Out of 400 nurses who were tested for iron deficiency anaemia at this year’s Royal College of Nursing congress, 15-20% were found to have diminished red blood cell production due to low iron stores in the body.
“With all the problems going on in the NHS, we need to look after our own staff first”
Those behind the testing said the findings suggested the presence of anaemia might be negatively impacting on the performance of already under pressure nurses, by leaving them tired.
The findings indicate that nurses have a prevalence of iron deficiency anaemia that is often higher than the rest of the male and female population, with the exception of pregnant women.
According to the National Institute for Health and Care Excellence, iron deficiency anaemia has a prevalence of 2-5% among adult men and postmenopausal women, rising to an estimated 23% in pregnant women and 14% in non-pregnant women.
Professor Toby Richards and his research team from University College London carried out iron deficiency anaemia tests at the conference in Liverpool last month.
“That’s one in six to eight nurses walking around potentially under-performing”
As well as testing their blood through a finger prick and checking them for symptoms, the team also carried out a questionnaire with RCN members to find out why they may be anaemic.
Questions on the form included whether they had heavy menstrual bleeding, were vegetarian or vegan, and whether they had recently become a recent mother.
Professor Richards, who led the testing at congress, told Nursing Times that of 400 nurses tested, 15-20% were found to have iron deficiency anaemia and were also not aware.
Describing this figure as “huge”, he said: “That’s one in six to eight nurses walking around potentially under-performing and they’re the population that should be advising others.”
“With all the problems going on in the NHS, we need to look after our own staff first,” he said. “We’ve got to care for our own nurses.”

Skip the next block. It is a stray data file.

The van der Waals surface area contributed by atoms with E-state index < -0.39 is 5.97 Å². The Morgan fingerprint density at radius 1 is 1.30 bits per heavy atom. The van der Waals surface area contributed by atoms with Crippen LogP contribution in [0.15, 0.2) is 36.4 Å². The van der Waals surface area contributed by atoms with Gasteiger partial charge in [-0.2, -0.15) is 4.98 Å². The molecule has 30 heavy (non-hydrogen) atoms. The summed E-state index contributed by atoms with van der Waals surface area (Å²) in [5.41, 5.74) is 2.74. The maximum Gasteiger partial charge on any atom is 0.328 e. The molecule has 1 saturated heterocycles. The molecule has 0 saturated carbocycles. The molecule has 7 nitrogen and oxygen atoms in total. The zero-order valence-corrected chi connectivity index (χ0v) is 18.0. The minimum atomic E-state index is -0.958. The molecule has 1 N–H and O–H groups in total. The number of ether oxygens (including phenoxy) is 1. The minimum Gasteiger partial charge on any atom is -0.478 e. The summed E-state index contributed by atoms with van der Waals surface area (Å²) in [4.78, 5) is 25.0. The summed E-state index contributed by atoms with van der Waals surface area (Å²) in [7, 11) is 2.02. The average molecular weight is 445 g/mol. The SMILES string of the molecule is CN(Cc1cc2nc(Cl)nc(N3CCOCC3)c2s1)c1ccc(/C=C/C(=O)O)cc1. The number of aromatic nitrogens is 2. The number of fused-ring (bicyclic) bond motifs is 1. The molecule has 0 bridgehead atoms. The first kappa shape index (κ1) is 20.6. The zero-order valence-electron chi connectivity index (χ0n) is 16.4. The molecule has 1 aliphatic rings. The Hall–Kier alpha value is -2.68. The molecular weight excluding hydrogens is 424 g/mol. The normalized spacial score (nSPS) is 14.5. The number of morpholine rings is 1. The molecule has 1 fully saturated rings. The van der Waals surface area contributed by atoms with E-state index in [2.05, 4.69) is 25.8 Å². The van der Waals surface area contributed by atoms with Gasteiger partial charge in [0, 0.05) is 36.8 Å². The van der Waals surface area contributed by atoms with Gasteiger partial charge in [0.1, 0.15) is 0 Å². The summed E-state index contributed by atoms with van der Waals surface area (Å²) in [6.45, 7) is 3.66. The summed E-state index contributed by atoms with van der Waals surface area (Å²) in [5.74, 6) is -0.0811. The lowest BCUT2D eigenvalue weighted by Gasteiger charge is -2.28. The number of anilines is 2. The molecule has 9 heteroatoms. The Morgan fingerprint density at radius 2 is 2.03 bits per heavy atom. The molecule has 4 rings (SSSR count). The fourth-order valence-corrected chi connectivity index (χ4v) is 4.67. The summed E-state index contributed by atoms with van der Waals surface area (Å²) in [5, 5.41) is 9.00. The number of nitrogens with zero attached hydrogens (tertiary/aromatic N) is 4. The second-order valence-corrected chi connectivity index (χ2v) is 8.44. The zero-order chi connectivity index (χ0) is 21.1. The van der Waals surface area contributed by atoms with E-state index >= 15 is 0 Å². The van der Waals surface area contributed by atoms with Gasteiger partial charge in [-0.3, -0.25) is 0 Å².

He noted that common symptoms of iron deficiency anaemia were fatigue and feeling weak.
When asked why a considerably high number of nurses were affected by iron deficiency anaemia and were unaware, Professor Richards said nurses were “more tolerant” and, therefore, may not notice the symptoms.
Professor Toby Richards
He also said nurses were likely to be blood donors, noting that 20% of donors were healthcare professionals.
In addition, he highlighted that the profession was female-dominated and that women were more likely to have the condition anyway.
Professor Richards, who has his own clinic, noted that some of the causes of iron deficiency, such as heavy bleeding during the menstrual cycle, were often taboo subjects, and called on nurses to help tackle this.
He said to break the stigma among people in general, “we have to start with the professionals”.
Following the findings from RCN congress, he said more needed to be done to educate nurses and the wider population about iron deficiency anaemia, adding: “Nurses don’t truly understand what anaemia is.”
He said it was important to educate and raise awareness of the condition among nurses because they were the ones giving advice to the general public.
Professor Richards and his research team attended the conference following the launch in May of new RCN guidelines.
RCN congress 2019 stand